Tod Machover: Technology and the Future of New Music

7. What Instrument Are You Wearing Today?

FRANK J. OTERI: Let’s talk about the Musical Jacket for a little bit. What’s the idea behind the jacket?

TOD MACHOVER: The Musical Jacket was the first stage of thinking about a musical interface or environment that would be so present that you wouldn’t even have to think of it as an instrument. It would just be around you all the time. So music that could be made through an article of clothing, music that could be made in a room, music that could be made through a piece of furniture. That led to the idea of an interface which was inexpensive, which could literally become part of your clothing. That’s when we invented this idea of thread that could measure the electricity in your fingers. We built this two years ago, the end of 1997, and, to be honest, when we first built it, it was literally a novelty. We said, “Okay, let’s see if we can do something inexpensive, part of clothing, that does something significant, that actually really does make music.” We worked with Levi-Strauss to put this together. So the big breakthrough was that the fabric worked. It led to these fabric balls, which right now I think are much more promising. It turns out that two years later, Levi-Strauss has come back to us with great interest in manufacturing these, saying, “Hmmm, MP3 on the Internet, you want to have some way of making your own music selections, you want to have that on you all the time, you want to have it updated all the time. Maybe a Musical Jacket is the perfect interface for asking for music from the Internet, accessing it when you want to, having it on your body so it’s kind of a personal trademark, playing or manipulating it at will…” So they actually want to make a whole series of these now that might not exactly be an instrument, but rather a tactile interface for downloading — or having downloaded — your own personal music. That wasn’t my idea; I wouldn’t call it the most interesting idea in the world…


Flora -- CD cover

RealPlayer  [90 seconds]
RealAudio sound clip
TOD MACHOVER: from Bug-Mudra (1989-90)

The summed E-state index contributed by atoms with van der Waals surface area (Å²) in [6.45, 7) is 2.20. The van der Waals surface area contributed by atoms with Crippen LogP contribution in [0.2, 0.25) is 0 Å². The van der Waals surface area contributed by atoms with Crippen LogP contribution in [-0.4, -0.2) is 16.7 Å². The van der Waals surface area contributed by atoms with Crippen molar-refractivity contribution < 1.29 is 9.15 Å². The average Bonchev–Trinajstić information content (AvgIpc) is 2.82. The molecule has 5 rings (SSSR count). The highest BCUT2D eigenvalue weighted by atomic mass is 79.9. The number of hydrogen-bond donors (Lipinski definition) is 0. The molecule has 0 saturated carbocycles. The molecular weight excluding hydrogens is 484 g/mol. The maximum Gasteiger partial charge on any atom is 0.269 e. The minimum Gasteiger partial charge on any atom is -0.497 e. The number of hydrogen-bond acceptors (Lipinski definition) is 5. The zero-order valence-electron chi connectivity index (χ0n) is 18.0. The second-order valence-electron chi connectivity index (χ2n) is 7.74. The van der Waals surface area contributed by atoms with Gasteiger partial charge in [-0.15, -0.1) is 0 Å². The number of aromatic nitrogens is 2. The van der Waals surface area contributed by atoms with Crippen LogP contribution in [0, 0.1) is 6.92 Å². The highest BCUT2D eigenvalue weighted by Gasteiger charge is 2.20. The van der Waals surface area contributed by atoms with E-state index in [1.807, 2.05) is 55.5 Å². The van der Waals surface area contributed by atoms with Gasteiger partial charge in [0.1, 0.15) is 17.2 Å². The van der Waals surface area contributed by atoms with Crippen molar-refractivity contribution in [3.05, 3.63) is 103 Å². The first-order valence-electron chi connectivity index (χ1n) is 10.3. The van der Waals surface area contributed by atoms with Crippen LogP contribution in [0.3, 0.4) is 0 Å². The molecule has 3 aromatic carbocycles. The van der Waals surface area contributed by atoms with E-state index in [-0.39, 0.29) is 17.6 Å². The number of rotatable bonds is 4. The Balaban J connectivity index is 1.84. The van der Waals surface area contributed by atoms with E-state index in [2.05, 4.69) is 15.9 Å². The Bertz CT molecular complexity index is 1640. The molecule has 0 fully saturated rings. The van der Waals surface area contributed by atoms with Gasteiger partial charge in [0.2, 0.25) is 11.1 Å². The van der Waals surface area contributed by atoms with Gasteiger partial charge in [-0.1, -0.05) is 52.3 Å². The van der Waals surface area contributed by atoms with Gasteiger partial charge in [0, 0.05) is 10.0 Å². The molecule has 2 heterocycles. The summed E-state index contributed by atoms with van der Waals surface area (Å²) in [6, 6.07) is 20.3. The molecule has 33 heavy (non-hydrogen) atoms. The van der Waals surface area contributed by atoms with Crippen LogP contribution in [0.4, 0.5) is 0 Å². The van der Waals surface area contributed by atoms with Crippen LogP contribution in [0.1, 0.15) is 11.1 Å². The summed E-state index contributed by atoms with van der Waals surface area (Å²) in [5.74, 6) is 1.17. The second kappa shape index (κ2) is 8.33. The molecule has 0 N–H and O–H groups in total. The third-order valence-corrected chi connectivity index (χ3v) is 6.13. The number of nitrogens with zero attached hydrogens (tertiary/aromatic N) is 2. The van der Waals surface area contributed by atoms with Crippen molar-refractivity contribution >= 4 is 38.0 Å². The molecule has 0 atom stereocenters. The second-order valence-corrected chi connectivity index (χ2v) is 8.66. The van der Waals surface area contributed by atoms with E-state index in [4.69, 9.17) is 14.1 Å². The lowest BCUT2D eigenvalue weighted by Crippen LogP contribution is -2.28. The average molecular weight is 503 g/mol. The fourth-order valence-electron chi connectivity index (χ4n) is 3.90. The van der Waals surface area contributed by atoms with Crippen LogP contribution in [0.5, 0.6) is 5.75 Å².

David Starobin – acoustic guitar; Oren Fader – electric guitar;
Daniel Kennedy – acoustic & electronic percussion;
Tod Machover – conductor, data glove
from the CD Tod Machover: Flora
{Bridge BCD 9020; distributed by Koch International}
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FRANK J. OTERI: It’s a great idea. It’s a great convenience idea. But at the same time, it sort of makes me feel bad, because it’s sort of like, here you’ve created a new piano for people’s homes and now they’re coming along with a radio.

TOD MACHOVER: Right. My own sense is that if I really wanted an instrument, I don’t think I’d want to wear it. The only reason why you’d want something on your lapel that looks like this is as a sort of fun, social thing. When we built this two years ago, we found that, first of all, it was great fun to show it off. People also had a lot of fun going up and playing someone else’s lapel…It was great for social mixers…

FRANK J. OTERI: And it’s easier than lugging around a cello case.

TOD MACHOVER: I think, for instance, that it would be more interesting to have something on your sleeve, an ever-present interface to squeeze and touch… Maybe its because I’m a cellist, this idea of things that you can squeeze and touch… I can’t personally see any reason why I would want a piece of musical clothing right now. For now it’s such an oversimplification, with no real subtlety in the interface, gimmicky sound… You can imagine a little bit down the line that if you really had an interface that was delicate to the touch, a kind of note-sketch system or maybe even literally one that measured every expressive subtlety of movement. One of my students, for instance, just finished a PhD dissertation on a Conducting Jacket. The idea there is to have a combination of sensors sewn into a piece of clothing that you could put on that can actually measure your movements in a pretty sophisticated way. There are things that you can put in a piece of clothing that measure the tension in your arm or sweat or angle of movement, that can be interpreted in expressive ways with the right software. You wouldn’t have to worry about wiring yourself up – everything would be embedded in the clothing – and it would measure something pretty natural about your behavior for conducting or motioning. That turns out to be something that could be very sophisticated.

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